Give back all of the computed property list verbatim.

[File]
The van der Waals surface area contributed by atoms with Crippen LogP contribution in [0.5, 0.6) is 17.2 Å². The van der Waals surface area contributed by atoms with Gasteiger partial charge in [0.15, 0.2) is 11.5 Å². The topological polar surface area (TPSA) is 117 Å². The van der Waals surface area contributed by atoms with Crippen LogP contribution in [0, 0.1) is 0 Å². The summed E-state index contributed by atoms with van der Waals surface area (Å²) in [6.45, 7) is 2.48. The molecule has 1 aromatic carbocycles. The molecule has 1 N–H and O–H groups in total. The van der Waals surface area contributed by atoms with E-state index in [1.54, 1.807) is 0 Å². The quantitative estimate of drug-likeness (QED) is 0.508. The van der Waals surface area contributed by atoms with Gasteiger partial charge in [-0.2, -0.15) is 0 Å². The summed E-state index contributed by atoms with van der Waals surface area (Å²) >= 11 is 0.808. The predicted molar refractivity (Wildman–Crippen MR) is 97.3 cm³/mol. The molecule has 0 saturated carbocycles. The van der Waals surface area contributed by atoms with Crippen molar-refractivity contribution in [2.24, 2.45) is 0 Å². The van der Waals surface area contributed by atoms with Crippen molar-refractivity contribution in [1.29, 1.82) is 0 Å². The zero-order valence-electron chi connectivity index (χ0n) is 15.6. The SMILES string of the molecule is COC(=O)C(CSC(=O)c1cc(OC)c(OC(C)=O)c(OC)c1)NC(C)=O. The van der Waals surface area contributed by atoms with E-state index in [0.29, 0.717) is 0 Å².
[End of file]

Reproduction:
The van der Waals surface area contributed by atoms with Crippen LogP contribution in [0.5, 0.6) is 17.2 Å². The van der Waals surface area contributed by atoms with Gasteiger partial charge in [0.15, 0.2) is 11.5 Å². The topological polar surface area (TPSA) is 117 Å². The van der Waals surface area contributed by atoms with Crippen LogP contribution in [0, 0.1) is 0 Å². The summed E-state index contributed by atoms with van der Waals surface area (Å²) in [6.45, 7) is 2.48. The molecule has 1 aromatic carbocycles. The molecule has 1 N–H and O–H groups in total. The van der Waals surface area contributed by atoms with E-state index in [1.54, 1.807) is 0 Å². The quantitative estimate of drug-likeness (QED) is 0.508. The van der Waals surface area contributed by atoms with Gasteiger partial charge in [-0.2, -0.15) is 0 Å². The summed E-state index contributed by atoms with van der Waals surface area (Å²) >= 11 is 0.808. The predicted molar refractivity (Wildman–Crippen MR) is 97.3 cm³/mol. The molecule has 0 saturated carbocycles. The van der Waals surface area contributed by atoms with Crippen molar-refractivity contribution in [2.24, 2.45) is 0 Å². The van der Waals surface area contributed by atoms with Crippen molar-refractivity contribution in [1.29, 1.82) is 0 Å². The zero-order valence-electron chi connectivity index (χ0n) is 15.6. The SMILES string of the molecule is COC(=O)C(CSC(=O)c1cc(OC)c(OC(C)=O)c(OC)c1)NC(C)=O. The van der Waals surface area contributed by atoms with E-state index in [0.29, 0.717) is 0 Å².